Chapter 14 — Kinkiller

The scratchy barkcloth of Lew’s bed awoke her. The crash of Sunfall echoed around her, and she blinked in the sliver of light peeking through her window. Was it just a dream? She moved to push herself up, but a stab of pain laid her out. Orange wood rope bound her arm to a long, thin plank, and she noted the ache that pervaded the rest of her body. “Pando save me,” she mumbled, and the heavy door to her room creaked open.

Bat-face shuffled into the room, looking at the floor. “Good morning, Miss. How’s the pain?”

Lew moaned, and Bat-face nodded. “I made you breakfast. The High Greenwarden says that you gotta… that you must come to relieve him as soon as you are awake, but I’m sure you can eat somethin’ first.”

He disappeared and came back with a plate piled high with mashed cassava and placed it next to her on the bed. Chunks of dry pig meat mingled with the usual salt and red and black spices along with flecks of green seven-leaf for the pain.

“Ah.” Lew stared at her plate until Bat-face exclaimed.

“Oh! You need a spoon! I’m so sorry! Do you need help sitting up?”

“No,” Lew pouted. She reached with her left arm and managed to get into a sitting position as Bat-face hurried to her bed stand to grab the wooden spoon just out of her reach. He held it to her and she winced when she tried to accept it with the wrong hand. 

Lew dug into her mashed cassava and wrinkled her nose at the bitter seven-leaf. The pork, however, was softer and more flavorful than salted meat had any right to be. The cassava spread out on her tongue with a rich, meaty flavor. “Bat-face,” she remarked, placing her hand before her full mouth. “how did you do this?”

Bat-face looked at his feet again. “Do what, Miss? I’m sorry.”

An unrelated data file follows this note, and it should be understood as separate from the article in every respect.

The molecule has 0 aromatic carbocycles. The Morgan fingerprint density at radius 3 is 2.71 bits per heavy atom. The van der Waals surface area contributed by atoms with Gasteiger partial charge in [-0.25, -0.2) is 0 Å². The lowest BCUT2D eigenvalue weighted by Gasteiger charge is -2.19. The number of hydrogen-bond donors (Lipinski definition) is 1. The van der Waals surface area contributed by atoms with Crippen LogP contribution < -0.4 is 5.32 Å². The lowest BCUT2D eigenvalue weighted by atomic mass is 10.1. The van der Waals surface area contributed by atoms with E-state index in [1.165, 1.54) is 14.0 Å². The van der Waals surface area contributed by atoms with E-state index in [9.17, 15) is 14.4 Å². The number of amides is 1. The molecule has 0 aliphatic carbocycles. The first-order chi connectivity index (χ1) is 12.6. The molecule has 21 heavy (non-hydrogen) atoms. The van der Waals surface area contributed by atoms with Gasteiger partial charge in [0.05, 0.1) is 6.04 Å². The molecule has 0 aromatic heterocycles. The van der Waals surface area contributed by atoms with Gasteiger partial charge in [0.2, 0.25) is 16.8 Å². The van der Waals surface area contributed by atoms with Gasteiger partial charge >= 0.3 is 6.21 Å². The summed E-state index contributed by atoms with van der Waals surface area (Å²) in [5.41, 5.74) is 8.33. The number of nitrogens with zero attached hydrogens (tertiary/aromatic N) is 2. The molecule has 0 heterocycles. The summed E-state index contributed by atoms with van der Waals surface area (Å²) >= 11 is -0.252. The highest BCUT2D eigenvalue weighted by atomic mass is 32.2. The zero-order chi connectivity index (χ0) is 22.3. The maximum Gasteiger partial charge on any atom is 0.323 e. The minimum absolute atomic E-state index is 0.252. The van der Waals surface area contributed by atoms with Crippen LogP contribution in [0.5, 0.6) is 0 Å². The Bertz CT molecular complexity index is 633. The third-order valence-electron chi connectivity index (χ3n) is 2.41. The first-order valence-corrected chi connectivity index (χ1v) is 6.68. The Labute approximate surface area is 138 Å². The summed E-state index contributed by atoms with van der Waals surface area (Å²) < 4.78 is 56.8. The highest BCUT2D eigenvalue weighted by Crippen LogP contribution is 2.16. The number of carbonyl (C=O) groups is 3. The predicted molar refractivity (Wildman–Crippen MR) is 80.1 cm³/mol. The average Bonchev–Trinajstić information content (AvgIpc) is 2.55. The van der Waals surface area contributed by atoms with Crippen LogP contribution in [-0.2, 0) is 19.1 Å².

Lew chewed and swallowed. “No, it’s good.” 

 “I just threw it all together and put it over the fire,” Bat-face shrugged.

Tiny claws clambered up Lew’s back, and a little voice chittered in her ear. “You need to go now, Lewellyn.”

Lew rolled her eyes, but Francis wasn’t done. “You are in so much trouble. Everyone knows you stole Biffy and tried to fly him far away from Candon. Everyone knows Zad let you do it. Everyone knows you’ve been smoking with him.”

Lew shook her head and put her hand over her mouth again so she could speak through a mouthful of delicious pork cassava. “I didn’t smoke with him. I didn’t even want to be there. I was pretty much his hostage. Are you Francis or are you my stepmother?”

“They sent Zad to Mar.”

Lew’s heart dropped in her stomach, and she nearly choked. Mar was the northernmost of recognized Pando towns. A day’s ride on a hippogriff. Closer to the Barbarians of the north than to any normal Pandoans. “Are there even any other riders there?”

“Come on, Lew, do you think Mar is an important military position for Pando? No. He’s been sent away from everyone he knows. His career is over. Because of you.”  

Tears came to Lew’s eyes and she caught Bat-face staring at her. “Go away,” she sputtered. “Bring me this again for lunch.”

“Yes, Miss.” Bat-face bowed and took his leave.

“They’re gonna ice me, too, if you don’t get your act together. It’s too cold for gryphons up there near the mountain. A little rat like me will never survive.”

Lew snorted as her eyes stung, sending extra salt down into her breakfast. She spoke her own tongue. “Don’t say that, Francis.”